Not all tasks are difficult or time-consuming. Some tasks while less time-consuming require more mental involvement than other tasks. Be sure to prioritize your list of tasks. Ask yourself: Which of these tasks are urgent? Which of these have a short deadline? How much mental power will each task take? Once this is done, you will have your list of tasks arranged in the degree of importance. Do the most important tasks first and then gradually move to tasks of lower importance. This will ensure that your time is managed correctly and each task is given its due attention.
3. Make a To-Do List
It also helps to make a to-do list. The ideal way to go about it is to make a list of the tasks either first thing in the morning or the night before hitting the bed. The advantage of making this to-do list is that it gives you the freedom to play around with your time. Your professional work is not the only task you have at hand. You also have family, friends, and personal work. Everyone does. When you make a list, you assign a particular time to every task, be office-related or not. This helps prioritize all your tasks. And it gives you freedom in the way that you have no strict timing associated with each task. What you have is a rough list, and you can always do the tasks in any order. The freedom to do the tasks and pace you’re comfortable completing the tasks more manageable.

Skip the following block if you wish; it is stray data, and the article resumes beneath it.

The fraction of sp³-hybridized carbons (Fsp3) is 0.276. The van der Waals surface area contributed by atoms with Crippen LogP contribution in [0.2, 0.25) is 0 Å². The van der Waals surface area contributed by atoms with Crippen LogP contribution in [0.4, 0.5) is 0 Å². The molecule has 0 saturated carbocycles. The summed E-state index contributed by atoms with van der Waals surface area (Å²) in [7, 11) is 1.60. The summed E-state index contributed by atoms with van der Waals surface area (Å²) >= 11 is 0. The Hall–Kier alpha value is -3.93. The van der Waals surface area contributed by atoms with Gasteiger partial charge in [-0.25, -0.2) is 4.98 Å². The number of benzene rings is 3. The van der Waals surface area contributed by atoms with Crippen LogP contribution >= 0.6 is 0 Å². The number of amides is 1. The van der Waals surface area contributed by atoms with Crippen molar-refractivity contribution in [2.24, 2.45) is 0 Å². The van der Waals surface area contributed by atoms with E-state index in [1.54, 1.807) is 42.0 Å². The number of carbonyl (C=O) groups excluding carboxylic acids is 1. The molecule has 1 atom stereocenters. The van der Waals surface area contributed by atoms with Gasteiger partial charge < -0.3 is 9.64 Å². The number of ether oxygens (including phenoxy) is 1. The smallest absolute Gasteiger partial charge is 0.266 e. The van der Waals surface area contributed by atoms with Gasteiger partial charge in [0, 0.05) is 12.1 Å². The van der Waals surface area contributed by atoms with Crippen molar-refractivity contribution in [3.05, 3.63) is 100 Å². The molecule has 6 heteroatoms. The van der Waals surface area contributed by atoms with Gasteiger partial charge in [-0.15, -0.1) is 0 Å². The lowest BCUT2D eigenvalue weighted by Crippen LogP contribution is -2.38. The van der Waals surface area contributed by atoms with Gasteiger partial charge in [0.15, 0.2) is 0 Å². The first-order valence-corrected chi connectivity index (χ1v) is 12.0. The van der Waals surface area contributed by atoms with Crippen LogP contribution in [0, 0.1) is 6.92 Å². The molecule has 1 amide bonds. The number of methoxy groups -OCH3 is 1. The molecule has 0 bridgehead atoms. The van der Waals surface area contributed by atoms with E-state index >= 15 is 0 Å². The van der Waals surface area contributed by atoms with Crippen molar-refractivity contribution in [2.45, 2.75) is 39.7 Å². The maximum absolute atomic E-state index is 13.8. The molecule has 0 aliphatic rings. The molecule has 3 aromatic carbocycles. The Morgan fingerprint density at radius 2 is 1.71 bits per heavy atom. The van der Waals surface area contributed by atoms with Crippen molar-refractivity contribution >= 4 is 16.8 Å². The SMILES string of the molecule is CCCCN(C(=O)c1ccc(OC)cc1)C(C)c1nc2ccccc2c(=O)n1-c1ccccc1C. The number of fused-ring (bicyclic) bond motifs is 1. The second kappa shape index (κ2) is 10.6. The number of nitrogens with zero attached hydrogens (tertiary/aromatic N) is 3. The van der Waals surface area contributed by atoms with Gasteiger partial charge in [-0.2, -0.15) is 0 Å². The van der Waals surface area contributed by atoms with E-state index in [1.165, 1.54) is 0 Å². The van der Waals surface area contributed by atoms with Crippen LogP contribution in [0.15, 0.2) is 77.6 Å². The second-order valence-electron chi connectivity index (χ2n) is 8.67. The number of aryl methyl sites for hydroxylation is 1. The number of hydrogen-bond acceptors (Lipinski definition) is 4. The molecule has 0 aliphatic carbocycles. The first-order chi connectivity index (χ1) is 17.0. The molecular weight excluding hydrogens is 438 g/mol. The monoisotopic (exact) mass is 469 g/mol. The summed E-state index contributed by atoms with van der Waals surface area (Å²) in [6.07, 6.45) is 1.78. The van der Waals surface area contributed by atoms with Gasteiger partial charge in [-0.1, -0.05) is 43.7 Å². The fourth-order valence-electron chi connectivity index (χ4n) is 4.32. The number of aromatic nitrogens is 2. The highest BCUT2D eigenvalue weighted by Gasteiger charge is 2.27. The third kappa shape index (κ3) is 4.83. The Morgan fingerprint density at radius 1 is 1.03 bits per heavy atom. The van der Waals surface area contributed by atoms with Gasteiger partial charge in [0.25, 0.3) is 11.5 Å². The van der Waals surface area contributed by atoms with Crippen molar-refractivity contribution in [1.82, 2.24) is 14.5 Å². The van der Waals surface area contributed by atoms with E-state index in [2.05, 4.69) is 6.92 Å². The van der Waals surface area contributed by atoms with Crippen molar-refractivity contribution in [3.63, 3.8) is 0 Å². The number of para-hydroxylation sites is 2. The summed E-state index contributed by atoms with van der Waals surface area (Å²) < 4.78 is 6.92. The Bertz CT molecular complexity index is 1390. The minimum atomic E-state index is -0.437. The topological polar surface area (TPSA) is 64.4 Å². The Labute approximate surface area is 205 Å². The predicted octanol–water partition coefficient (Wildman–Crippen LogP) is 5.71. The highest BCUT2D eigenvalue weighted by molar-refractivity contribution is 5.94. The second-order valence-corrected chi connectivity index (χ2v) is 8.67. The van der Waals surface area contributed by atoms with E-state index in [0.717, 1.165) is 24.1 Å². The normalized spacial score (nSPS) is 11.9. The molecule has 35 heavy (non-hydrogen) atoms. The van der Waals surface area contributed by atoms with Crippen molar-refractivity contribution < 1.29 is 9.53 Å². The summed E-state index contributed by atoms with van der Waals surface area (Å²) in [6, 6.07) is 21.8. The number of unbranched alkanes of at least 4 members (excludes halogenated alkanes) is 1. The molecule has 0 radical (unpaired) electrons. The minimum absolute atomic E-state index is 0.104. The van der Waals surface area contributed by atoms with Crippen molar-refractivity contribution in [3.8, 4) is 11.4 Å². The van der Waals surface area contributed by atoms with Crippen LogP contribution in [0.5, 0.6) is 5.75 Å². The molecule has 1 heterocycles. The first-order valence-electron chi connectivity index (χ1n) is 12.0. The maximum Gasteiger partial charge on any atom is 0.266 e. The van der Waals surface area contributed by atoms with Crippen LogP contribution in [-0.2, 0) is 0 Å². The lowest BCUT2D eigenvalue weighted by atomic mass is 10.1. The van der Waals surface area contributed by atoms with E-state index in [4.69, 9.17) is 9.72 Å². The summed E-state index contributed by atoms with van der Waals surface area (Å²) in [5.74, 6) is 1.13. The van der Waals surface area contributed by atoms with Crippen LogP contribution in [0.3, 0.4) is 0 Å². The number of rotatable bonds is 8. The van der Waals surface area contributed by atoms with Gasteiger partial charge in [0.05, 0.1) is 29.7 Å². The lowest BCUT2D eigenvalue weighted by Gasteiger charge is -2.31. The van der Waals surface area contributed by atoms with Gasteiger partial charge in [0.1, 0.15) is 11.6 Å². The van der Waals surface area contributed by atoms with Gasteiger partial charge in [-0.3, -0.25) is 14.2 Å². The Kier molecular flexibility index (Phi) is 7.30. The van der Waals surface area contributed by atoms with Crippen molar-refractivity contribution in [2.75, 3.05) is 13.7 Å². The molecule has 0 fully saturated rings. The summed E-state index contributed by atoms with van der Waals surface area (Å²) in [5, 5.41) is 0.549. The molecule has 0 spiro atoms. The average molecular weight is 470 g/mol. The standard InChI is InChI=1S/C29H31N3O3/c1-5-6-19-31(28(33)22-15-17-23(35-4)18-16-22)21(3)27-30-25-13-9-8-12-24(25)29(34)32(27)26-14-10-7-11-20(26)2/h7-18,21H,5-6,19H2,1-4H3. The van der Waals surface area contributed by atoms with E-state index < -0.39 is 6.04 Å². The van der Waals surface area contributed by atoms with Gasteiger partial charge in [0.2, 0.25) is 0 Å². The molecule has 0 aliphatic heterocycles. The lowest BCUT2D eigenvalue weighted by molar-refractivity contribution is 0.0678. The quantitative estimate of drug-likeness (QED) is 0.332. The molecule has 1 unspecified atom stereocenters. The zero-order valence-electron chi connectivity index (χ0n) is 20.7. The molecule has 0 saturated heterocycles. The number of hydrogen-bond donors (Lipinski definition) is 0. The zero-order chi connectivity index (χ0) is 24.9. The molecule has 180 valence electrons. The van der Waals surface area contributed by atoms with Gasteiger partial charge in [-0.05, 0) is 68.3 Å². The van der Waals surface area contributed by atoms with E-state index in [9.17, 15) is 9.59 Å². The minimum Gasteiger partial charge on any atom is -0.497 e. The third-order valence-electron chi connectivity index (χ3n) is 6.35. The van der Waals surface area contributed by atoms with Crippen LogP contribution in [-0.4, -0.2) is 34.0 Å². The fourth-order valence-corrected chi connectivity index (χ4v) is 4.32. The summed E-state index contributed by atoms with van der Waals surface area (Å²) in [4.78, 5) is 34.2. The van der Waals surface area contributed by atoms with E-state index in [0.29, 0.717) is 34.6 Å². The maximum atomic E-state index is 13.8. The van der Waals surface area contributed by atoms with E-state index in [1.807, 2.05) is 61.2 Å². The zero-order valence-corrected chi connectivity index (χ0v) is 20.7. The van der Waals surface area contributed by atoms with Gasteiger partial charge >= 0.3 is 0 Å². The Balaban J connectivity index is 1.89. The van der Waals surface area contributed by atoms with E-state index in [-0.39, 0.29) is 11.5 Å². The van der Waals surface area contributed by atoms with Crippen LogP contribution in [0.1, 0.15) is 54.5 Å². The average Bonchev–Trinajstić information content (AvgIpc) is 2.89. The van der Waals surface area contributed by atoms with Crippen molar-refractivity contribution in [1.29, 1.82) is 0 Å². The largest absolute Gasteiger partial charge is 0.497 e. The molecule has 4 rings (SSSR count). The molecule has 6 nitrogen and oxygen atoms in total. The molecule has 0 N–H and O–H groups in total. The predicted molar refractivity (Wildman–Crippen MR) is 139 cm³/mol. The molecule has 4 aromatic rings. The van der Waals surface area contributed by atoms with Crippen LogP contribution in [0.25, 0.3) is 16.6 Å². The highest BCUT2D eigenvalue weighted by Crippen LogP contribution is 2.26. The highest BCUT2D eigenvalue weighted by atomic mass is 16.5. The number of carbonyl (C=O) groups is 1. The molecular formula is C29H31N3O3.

4. Make a Time Table
Some may prefer developing a time table to ensure tasks are completed on schedule. A point to be noted here is that making a time table every day is a time-consuming task. Let’s say the task you were to complete at 1 pm isn't finished until 1:30 pm. Now, not only have you missed your assigned time limit, but you also have to commit to completing the remaining tasks even faster. This will trickle down like a domino effect and will ultimately be unmanageable. What you can do instead is make a rough time table for a month and follow it accordingly. Assign a time for all office work and other tasks. The fact that it will be a rough timetable will give you the freedom to spend more time on some tasks, and less on others. Even when a task is delayed, it will not majorly impact the remaining list of tasks. You will automatically give yourself a buffer where the tasks may take longer than expected.